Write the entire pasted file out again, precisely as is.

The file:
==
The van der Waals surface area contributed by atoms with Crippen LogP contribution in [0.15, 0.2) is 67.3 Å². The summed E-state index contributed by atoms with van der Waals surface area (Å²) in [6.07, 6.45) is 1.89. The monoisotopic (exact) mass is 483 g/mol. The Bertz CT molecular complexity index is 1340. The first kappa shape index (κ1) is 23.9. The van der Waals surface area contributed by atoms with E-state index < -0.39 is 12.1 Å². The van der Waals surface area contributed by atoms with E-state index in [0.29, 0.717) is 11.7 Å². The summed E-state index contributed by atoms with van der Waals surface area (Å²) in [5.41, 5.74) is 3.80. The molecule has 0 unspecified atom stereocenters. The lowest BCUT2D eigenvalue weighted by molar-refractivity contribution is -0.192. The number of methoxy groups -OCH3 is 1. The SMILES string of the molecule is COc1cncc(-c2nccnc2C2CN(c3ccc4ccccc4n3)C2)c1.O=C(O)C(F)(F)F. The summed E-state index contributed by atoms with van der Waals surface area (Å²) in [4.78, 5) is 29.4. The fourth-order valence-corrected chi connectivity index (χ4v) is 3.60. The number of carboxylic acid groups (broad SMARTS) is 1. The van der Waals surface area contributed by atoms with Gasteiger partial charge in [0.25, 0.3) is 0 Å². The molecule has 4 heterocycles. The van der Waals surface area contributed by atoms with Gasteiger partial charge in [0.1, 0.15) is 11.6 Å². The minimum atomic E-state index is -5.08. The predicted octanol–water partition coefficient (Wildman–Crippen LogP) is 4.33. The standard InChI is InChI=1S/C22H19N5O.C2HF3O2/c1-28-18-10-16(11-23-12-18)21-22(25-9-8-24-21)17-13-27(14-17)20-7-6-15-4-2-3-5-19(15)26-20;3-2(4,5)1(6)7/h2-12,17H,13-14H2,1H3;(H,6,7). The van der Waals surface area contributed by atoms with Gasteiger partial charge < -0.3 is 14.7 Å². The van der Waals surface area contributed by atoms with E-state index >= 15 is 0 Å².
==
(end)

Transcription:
The van der Waals surface area contributed by atoms with Crippen LogP contribution in [0.15, 0.2) is 67.3 Å². The summed E-state index contributed by atoms with van der Waals surface area (Å²) in [6.07, 6.45) is 1.89. The monoisotopic (exact) mass is 483 g/mol. The Bertz CT molecular complexity index is 1340. The first kappa shape index (κ1) is 23.9. The van der Waals surface area contributed by atoms with E-state index < -0.39 is 12.1 Å². The van der Waals surface area contributed by atoms with E-state index in [0.29, 0.717) is 11.7 Å². The summed E-state index contributed by atoms with van der Waals surface area (Å²) in [5.41, 5.74) is 3.80. The molecule has 0 unspecified atom stereocenters. The lowest BCUT2D eigenvalue weighted by molar-refractivity contribution is -0.192. The number of methoxy groups -OCH3 is 1. The SMILES string of the molecule is COc1cncc(-c2nccnc2C2CN(c3ccc4ccccc4n3)C2)c1.O=C(O)C(F)(F)F. The summed E-state index contributed by atoms with van der Waals surface area (Å²) in [4.78, 5) is 29.4. The fourth-order valence-corrected chi connectivity index (χ4v) is 3.60. The number of carboxylic acid groups (broad SMARTS) is 1. The van der Waals surface area contributed by atoms with Gasteiger partial charge in [0.25, 0.3) is 0 Å². The molecule has 4 heterocycles. The van der Waals surface area contributed by atoms with Gasteiger partial charge in [0.1, 0.15) is 11.6 Å². The minimum atomic E-state index is -5.08. The predicted octanol–water partition coefficient (Wildman–Crippen LogP) is 4.33. The standard InChI is InChI=1S/C22H19N5O.C2HF3O2/c1-28-18-10-16(11-23-12-18)21-22(25-9-8-24-21)17-13-27(14-17)20-7-6-15-4-2-3-5-19(15)26-20;3-2(4,5)1(6)7/h2-12,17H,13-14H2,1H3;(H,6,7). The van der Waals surface area contributed by atoms with Gasteiger partial charge < -0.3 is 14.7 Å². The van der Waals surface area contributed by atoms with E-state index >= 15 is 0 Å².